For the very reasons that nominee Ginsburg recognized in her confirmation-hearing testimony, Justice Ginsburg’s gratuitous volunteering of very clear hints about how she will vote on an issue that she has never before addressed in a judicial opinion violates the judicial ethic of impartiality and requires her recusal from the pending marriage cases. Anything less would, in her words, “display disdain for the entire judicial process.”
Human nature being what it is, it’s not easy for a justice to recuse in a closely divided case that she obviously cares passionately about. This is exactly the situation Justice Scalia faced a dozen years ago in the wake of his public comments criticizing a Ninth Circuit ruling against the Pledge of Allegiance. As Slate’s Dahlia Lithwick wrote at the time, Scalia was “intellectually honest enough to know that he slipped,” and he thus “recused himself from what would have been one of the most important church–state cases of his career.” His recusal meant that “the court may well split 4–4 on the case, in which case the 9th Circuit’s decision will stand, for all the states in its jurisdiction.” (In the end, the remaining eight justices all voted to reverse the Ninth Circuit, five on grounds of lack of standing and three on the merits.)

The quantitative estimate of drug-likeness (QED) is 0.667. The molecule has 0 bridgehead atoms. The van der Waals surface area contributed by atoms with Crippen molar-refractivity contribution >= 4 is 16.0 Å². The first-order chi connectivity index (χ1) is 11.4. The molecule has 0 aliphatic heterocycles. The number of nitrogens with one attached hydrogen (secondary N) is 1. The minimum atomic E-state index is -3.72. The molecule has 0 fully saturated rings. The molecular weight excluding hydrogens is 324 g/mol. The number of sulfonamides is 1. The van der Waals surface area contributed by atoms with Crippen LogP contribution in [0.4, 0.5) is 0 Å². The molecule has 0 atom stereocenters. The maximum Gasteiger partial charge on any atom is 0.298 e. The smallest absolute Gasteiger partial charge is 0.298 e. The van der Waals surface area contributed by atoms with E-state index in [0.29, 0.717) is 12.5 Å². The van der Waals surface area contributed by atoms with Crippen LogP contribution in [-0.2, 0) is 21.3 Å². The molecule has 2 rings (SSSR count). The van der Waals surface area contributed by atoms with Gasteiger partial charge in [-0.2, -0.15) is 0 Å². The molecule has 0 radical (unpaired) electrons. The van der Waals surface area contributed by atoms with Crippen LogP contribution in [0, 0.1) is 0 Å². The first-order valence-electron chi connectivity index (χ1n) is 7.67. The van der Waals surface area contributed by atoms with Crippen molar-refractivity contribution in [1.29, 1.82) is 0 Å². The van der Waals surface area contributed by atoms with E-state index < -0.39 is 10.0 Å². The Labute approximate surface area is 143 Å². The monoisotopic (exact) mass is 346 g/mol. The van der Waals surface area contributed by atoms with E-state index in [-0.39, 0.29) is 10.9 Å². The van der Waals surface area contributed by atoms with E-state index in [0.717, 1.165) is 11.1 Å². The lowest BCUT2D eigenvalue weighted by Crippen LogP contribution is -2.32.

We will soon see whether Justice Ginsburg is “intellectually honest enough to know that [she] slipped” and to recuse herself from the pending marriage cases.
— Edward Whelan is president of the Ethics and Public Policy Center and a leading contributor to National Review Online’s Bench Memos blog.